Though the famous Möbius strip begins as a two-sided long strip of paper, when constructed, it becomes non-orientable, meaning it has only one side. It’s both an art project and a mathematic curiosity, creating an infinite loop. It also happens to be the name of the current Luis González Palma exhibit at the Lisa Sette Gallery. In his Möbius series, González Palma adds to his emotionally charged photographic portraits of indigenous Guatemalans with an acrylic painted overlay of bisecting geometric lines and shapes. He alters repeating portraits with different abstracted, geometric imagery, sort of throwing us for a loop – much like the Möbius strip for which the exhibit is named.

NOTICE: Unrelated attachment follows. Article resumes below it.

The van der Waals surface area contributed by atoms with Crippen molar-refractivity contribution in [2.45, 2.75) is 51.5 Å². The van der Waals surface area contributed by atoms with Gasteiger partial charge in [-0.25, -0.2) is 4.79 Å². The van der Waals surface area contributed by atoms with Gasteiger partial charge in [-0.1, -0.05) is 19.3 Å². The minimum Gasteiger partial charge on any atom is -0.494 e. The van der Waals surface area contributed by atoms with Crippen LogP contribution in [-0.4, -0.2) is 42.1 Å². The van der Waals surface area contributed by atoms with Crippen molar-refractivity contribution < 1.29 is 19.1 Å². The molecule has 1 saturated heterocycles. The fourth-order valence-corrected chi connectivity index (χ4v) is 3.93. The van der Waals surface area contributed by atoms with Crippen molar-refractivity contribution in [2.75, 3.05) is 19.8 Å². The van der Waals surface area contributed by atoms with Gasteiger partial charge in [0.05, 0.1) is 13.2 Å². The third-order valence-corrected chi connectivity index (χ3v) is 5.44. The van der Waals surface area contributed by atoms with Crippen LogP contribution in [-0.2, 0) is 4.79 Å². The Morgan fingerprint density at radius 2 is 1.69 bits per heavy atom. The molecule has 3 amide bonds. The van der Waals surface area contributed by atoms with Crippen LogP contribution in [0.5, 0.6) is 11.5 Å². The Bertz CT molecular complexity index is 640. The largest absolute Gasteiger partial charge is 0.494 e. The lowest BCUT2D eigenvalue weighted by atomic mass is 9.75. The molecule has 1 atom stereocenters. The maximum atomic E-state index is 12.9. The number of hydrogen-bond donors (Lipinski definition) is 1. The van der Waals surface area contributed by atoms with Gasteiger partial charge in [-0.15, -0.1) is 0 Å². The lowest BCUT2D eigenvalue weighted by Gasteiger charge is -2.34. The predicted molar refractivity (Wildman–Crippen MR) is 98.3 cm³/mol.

Carrie Marill’s series, Unbalanced, adds another dimension to this exhibit, using both hand and machine to create art in geometric form. She created these works in response to the González Palma’s Möbius series, and both artists succeed in challenging us to use both sides of our brain to fully appreciate their magic.
- Luis González Palma, Möbius, photograph printed on canvas, acrylic paint, 35″ x 35″ unframed, 38.5″ x 38.5″ framed, unique.
Carrie Marill, Maple A, acrylic on wood, 8″ x 8″ x 2.25″
- Luis González Palma, Möbius, photograph printed on canvas, acrylic paint, 36″ x 36″ unframed, 38.5″ x 38.5″ framed, unique
Carrie Marill, Chak Te Viga, acrylic on wood, 7″ x 7″ x 2.5″